Bonfire Night is, as I said, accompanied with some great seasonal food, often cooked on the fire itself. For many, this night is the only night of the year where they will use cooking techniques now consigned to the time of the pagan gods.
So this week, I have decided to write two sets of instructions. Today’s, in which I am going to describe how to build the perfect bonfire, and then to follow, a recipe blog with two classic recipes from Bonfire Night, one of my favourite foodie celebrations.

Part 1 – The Fire
In order for it to be a success, there is a little bit planning that needs to go into the building of your fire. In the weeks leading up to your party, you will need to start collecting wood and keeping it covered up so that it stays dry.

Whether you choose to burn pallets, old furniture, old doors or wood that you have cut from your garden, the main thing is to remember that you will always run out of wood and it will get cold! Never underestimate how much wood a large fire will consume; you don’t want your guests to leave early. A good way of making sure that your supply doesn’t run short is to get all your guests to donate any unwanted things to burn on the fire. This also adds to the sense of community that this celebration should be all about. And remember ‘Out with the old and in with the new’.

A note should be made regarding things that you should not burn. Anything harmful for your guests or the environment should be avoided. No tyres, plastic or oil-based products as they give off toxic fumes when they burn, so they smell bad and will not make for a pleasant burning experience, even less so for that of cooking.

It is a good idea to also sort your fuel into different sizes, from large to small, to make it easier to build the fire.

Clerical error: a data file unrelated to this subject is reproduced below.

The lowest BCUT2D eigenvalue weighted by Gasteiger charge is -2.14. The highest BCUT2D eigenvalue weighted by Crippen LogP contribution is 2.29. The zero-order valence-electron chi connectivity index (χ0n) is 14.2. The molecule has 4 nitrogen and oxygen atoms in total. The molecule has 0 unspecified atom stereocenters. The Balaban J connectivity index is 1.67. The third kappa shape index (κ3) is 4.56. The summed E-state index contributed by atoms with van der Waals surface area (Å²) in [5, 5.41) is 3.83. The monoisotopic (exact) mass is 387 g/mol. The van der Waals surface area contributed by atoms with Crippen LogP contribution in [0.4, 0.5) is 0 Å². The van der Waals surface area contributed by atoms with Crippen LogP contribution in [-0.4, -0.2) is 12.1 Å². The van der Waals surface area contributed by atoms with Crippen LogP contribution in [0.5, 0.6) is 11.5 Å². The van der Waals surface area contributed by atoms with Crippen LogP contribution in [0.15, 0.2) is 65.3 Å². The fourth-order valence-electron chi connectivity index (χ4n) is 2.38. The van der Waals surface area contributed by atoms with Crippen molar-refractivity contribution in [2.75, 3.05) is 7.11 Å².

So, with all this in mind here is what you need.

A clear area of land 2m x 2m with another 1m around it. With no heavy foliage above it.

A large stake.

Some panels or doors to start your fire building.

A lot of wood.

Some kindling and paper.

An old broom handle, a long rag and some form of combustible spirit.

A flame.

So, let’s get building.

This is similar to building a campfire but on a much bigger scale.

I start by planting a large stake in the middle of the area to work from.

Firstly, make an A shape around the stake; some paneling or doors are good. This builds a chimney that the air will move through. Then, I continue to place my kindling (small pieces of dry wood and paper) in the middle around the stake under the A shape.

Now I build round this structure like a card house, making sure that I do not pack the fire to tightly so that air can get in round the bottom and escape from the top. I build a fire that is about 2 m in height and the same in diameter. This is a great start and will go up like a treat, but, as I said, be sure to save enough wood to keep you going through the night.

Next I get my broom handle, wrap the rag round one end tightly and douse in the combustible spirit and light. Push this into your paper and kindling until this takes light. Repeat around the fire.

In minutes, you should have a roaring fire for you and your guests to enjoy long into the night.

Please tune in tomorrow for some great Bonfire night recipes that all the family will love.